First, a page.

On Delhi roads, nothing is out of bounds. We can add lanes to roads on the fly. We can drive two cars in one lane. Hell, if somebody doesn’t cooperate we can just run him down with our Tata Sumos. If we are unable to find space on our side of the road, we can borrow some from the opposite direction. The name of the game is cooperation.

Darwin talked about survival of the fittest. We proud people of Delhi have taken it to a new level. If you are not ready for it, dont dare venture out. We will hunt you down and teach you a lesson. You gotta be strong enough. You gotta be a very refined driver to survive on the streets. You ought not to leave a metre’s gap in front of your car in the cash lane of the toll plaza or we will cut across you in a superior show of skill and then show you a middle finger. We don’t want any losers on Delhi roads.

The naïve might call it all one big, painful, awful mess. Little do they know the beauty and humanity behind it all.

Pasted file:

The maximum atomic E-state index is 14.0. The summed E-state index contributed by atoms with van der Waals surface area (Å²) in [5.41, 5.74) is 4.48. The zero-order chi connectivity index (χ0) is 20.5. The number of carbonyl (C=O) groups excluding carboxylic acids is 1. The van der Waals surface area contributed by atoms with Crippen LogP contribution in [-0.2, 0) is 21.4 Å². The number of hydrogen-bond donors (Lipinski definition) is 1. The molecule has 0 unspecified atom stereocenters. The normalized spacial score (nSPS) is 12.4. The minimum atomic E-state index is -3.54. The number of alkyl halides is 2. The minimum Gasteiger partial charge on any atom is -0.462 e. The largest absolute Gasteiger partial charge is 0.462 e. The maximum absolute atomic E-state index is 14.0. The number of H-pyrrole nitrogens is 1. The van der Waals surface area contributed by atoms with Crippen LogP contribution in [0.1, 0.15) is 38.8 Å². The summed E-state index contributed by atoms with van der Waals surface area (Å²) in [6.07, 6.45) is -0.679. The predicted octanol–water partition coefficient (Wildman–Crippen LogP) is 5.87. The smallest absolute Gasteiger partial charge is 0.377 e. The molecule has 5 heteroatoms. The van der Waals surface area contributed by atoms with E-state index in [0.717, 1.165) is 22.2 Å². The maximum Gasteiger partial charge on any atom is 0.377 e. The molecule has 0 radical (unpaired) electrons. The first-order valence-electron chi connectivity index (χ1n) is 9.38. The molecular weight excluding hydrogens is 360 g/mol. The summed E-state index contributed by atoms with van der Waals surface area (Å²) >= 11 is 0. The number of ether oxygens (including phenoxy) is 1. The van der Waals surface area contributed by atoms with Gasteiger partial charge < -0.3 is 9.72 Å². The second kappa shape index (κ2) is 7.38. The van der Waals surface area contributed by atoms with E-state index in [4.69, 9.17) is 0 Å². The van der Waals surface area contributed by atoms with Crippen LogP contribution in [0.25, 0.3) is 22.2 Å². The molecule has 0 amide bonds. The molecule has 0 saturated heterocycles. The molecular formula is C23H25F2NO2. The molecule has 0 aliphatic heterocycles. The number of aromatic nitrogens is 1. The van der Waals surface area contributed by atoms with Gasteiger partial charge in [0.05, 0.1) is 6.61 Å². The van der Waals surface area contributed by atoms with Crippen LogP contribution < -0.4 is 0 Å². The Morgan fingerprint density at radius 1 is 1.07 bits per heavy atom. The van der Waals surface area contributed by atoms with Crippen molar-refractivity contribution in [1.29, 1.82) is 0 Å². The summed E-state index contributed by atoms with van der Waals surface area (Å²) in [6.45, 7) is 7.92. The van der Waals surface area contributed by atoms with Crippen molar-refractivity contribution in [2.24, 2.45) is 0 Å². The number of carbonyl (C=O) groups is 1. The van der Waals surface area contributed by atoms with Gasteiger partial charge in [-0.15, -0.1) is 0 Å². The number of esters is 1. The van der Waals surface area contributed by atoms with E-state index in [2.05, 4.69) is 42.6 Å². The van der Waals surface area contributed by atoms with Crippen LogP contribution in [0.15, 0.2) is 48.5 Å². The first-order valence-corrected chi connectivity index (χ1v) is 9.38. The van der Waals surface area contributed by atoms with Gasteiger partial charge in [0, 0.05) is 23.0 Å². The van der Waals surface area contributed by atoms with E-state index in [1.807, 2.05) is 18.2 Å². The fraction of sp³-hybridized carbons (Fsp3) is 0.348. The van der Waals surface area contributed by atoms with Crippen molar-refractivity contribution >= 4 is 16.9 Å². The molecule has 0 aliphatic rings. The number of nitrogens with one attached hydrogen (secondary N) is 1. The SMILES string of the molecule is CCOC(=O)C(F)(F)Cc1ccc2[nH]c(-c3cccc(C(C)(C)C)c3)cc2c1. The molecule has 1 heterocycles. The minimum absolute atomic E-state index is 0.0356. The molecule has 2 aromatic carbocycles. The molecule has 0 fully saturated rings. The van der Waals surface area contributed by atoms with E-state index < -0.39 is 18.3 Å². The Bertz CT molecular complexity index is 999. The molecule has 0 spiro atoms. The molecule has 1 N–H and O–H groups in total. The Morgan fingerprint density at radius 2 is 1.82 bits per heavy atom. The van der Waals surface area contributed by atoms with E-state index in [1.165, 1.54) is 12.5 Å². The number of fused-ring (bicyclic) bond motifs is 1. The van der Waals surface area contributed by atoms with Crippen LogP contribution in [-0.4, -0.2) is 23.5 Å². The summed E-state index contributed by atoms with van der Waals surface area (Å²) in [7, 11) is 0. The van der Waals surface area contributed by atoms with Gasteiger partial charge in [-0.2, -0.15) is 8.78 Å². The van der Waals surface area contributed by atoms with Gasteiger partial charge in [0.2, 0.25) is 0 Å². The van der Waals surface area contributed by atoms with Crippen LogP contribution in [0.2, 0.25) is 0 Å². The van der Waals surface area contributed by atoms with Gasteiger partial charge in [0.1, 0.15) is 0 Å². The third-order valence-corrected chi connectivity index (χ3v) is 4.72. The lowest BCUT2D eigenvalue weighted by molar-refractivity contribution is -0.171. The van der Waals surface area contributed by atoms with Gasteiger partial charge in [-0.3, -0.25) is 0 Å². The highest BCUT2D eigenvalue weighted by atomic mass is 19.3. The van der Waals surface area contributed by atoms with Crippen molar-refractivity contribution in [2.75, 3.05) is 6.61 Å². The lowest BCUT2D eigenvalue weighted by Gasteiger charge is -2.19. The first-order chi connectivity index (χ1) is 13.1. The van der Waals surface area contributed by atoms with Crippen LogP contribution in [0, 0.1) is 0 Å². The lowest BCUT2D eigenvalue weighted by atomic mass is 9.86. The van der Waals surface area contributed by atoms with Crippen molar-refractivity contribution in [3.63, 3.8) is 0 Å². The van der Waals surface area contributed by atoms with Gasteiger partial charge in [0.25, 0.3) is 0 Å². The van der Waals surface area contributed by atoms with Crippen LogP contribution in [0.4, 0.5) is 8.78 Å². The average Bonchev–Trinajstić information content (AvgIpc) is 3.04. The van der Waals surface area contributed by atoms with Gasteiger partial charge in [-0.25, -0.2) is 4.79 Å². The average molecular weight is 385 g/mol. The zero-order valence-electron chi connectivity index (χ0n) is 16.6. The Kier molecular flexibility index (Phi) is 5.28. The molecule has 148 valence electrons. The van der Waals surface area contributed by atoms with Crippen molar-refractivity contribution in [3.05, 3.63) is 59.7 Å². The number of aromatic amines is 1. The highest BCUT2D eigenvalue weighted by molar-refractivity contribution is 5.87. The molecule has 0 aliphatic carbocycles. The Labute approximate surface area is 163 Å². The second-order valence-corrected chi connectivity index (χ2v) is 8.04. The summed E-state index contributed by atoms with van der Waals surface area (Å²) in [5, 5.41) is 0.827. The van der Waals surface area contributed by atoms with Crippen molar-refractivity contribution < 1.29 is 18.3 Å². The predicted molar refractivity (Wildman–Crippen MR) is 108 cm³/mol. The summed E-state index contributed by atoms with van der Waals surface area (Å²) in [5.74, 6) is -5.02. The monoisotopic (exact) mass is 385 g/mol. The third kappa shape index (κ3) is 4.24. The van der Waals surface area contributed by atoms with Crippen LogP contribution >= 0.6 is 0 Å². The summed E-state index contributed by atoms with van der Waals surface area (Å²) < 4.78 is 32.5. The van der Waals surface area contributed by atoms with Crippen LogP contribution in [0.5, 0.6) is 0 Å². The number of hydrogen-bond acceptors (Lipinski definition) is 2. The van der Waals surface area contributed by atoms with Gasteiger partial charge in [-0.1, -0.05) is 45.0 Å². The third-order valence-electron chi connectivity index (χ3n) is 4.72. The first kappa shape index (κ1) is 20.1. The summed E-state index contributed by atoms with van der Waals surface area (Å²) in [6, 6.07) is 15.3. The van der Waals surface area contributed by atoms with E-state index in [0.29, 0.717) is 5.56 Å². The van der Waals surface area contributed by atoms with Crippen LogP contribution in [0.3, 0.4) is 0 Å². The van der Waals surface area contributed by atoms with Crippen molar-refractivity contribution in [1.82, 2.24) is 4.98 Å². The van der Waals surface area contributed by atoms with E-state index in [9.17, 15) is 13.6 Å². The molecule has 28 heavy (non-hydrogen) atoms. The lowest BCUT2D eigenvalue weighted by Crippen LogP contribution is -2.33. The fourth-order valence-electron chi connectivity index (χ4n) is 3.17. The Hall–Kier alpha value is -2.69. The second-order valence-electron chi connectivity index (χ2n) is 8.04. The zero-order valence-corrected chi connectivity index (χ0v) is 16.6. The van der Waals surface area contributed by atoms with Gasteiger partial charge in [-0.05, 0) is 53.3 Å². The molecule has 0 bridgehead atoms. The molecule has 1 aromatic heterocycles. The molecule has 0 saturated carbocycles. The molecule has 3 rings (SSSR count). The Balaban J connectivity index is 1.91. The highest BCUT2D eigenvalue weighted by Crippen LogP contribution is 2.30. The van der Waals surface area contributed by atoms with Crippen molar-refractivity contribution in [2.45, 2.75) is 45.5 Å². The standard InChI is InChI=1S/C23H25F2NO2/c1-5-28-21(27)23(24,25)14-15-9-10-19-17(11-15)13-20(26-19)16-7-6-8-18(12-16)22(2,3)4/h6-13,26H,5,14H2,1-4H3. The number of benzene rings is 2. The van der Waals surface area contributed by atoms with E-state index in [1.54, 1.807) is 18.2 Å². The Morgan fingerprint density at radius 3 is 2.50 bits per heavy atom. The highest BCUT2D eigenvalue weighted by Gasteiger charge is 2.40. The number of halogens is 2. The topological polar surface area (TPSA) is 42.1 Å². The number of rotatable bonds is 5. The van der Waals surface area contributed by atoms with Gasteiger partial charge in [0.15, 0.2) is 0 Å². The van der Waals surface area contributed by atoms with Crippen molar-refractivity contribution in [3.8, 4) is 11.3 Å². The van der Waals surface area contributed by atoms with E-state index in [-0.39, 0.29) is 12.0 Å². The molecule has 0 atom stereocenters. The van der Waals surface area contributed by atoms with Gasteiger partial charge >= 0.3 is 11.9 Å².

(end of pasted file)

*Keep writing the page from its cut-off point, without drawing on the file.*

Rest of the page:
We are teaching our kids important lessons on how to survive in this world. They will thank us when civilization is gone, and man is back to living in jungles.

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23 Responses to “ Driving in Delhi ”

  1. Me on July 28, 2009 at 8:11 pm

    ha ha ha .. Nearly rolling on the floor.Superb piece :)

  2. kavi on July 28, 2009 at 11:10 pm

    And yes, when man is gone, the traffic lights will remain. And the horns too !

    Lovely read my friend !

  3. amlistening on July 28, 2009 at 11:10 pm

    Very nice way of weaving sarcasm and reality with ingenious play of words. You are getting better at it Man!

    Driving in Delhi….extended NCR is like JVM. You are in your own world inside the real world. All i can say is Drive safe everyone and hope that the person on the other wheel also has a well wisher to go back home to.

  4. Philip on July 28, 2009 at 11:15 pm

    i think you should try driving in Hyderabad. Easily the worst in India when it comes to road manners. Honking, cutting lanes, parking wherever they deem fit, hogging the road, using the beam lights at night, pushing two wheelers and pedestrians off the road…they are good at everything.

  5. Kiran on July 28, 2009 at 11:56 pm